The Paradox of Vertical Flight by Emil Ostrowski Interview


“I’m twenty-three.

Rather than give you a witty, self-deprecating account of the trials and tribulations of my twenty-three year old, suburban, upper-middle class, went-to-a-girl’s-liberal-arts-college life, I’ll admit that I haven’t really done anything much worth reading about.

So in lieu of providing you with my biography, I will recommend that you read Desmond Tutu’s.  Here.

Why Desmond Tutu?

Well, I’ve always liked his name.”


What happens when you put a suicidal eighteen-year-old philosophy student, his ex-girlfriend, his best friend, and his newborn baby in a truck and send them to Grandma’s house? This debut novel by Emil Ostrovski will appeal to fans of John Green, Chris Crutcher, and Jay Asher.

On the morning of his eighteenth birthday, philosophy student and high school senior Jack Polovsky is somewhat seriously thinking of suicide when his cell phone rings. Jack’s ex-girlfriend, Jess, has given birth, and Jack is the father. Jack hasn’t spoken with Jess in about nine months—and she wants him to see the baby before he is adopted. The new teenage father kidnaps the baby, names him Socrates, stocks up on baby supplies at Wal-Mart, and hits the road with his best friend, Tommy, and the ex-girlfriend. As they head to Grandma’s house (eluding the police at every turn), Jack tells baby Socrates about Homer, Troy, Aristotle, the real Socrates, and the Greek myths—because all stories spring from those stories, really. Even this one.

Funny, heart-wrenching, and wholly original, this debut novel by Emil Ostrovski explores the nature of family, love, friendship, fate, fatherhood, and myth.

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You might be wondering what goes on in the mind of a talented writer. Well guess what? I’ve trepanned the insides of Emil’s brain and have brought you insight inside a writer’s brain!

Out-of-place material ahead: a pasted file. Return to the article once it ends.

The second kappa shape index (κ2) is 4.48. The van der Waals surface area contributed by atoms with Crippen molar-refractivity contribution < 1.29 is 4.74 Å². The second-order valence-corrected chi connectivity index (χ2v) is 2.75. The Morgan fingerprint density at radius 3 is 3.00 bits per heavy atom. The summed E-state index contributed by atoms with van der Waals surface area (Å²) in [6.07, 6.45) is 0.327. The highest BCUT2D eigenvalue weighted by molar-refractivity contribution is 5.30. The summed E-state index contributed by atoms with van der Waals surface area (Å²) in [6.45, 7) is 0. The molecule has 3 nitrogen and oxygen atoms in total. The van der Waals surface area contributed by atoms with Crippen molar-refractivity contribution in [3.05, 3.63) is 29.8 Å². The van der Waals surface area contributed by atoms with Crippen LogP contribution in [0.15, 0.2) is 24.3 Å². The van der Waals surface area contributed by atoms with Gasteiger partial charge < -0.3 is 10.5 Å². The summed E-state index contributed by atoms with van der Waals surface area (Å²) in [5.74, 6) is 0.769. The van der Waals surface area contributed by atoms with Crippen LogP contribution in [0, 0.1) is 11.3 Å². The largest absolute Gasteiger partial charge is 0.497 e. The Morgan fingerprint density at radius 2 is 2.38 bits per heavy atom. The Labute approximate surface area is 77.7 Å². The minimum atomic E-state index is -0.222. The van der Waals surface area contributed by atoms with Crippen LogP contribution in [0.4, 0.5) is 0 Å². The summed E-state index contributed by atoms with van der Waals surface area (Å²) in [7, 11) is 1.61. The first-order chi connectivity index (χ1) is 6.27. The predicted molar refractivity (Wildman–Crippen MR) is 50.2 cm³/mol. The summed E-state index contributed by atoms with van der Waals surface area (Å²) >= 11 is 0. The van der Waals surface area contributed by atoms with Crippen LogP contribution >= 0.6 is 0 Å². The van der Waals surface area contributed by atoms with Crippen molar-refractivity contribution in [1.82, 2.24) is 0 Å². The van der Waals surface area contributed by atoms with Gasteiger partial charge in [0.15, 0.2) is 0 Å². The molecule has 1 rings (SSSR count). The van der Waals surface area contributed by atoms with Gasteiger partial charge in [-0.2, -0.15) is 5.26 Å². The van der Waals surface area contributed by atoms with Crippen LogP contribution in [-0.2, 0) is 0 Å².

Just kidding. There was no trepanning. But, I DID ask some thought provoking questions, which is kind of like getting inside someone’s brain, right?

UNCONVENTIONAL LIBRARIAN:  Welcome! We are glad to have you hear. Let’s get started with with a few questions. Do you drink coffee?

EMIL OSTROWSKY: ‘Drink’ doesn’t quite cover it.  More like consume.  I am a coffee consumption machine.

UL:  Ah so you’re a consumer. I reckon you and I might need to share an IV drip. Do you like donuts or cookies? Do you dunk?

EO: I think this is a false dichotomy.  I like both.  But I do not support dunking.

UL: I applaud your use of the word dichotomy; however, we may have to break up over your lack of dunking ability. Allow me to get serious for a moment. How did your book get started?

EO: With the first word!

UL: Touche. What else have you written?

EO: I’m currently revising a novel set in a university for terminally ill youth.  I’ve written lots of other stuff, though, including a fifteen page tragic love story about a hummingbird and an apple. 

 UL: Wow. That topic sounds pretty depressing. Those poor hummingbirds.  If you could have any superpower what would it be?

EO: The power to get on the New York Times bestseller list.

UL: Yes, I understand many writers wish they had that superpower. What makes you happy?

EO: Friends.  Poems.  Stories.  Random acts of kindness and humanity.  Sushi.  Philosophy and/or beautiful ideas.  Caramel Frappuccinos.  

UL: Acts of kindness and humanity are pretty great. So are Frappuccinos.  Wrapping up now, anything else you want to tell us?

EO: I also write short stories!  If you’re interested, check out my latest (available for free) at: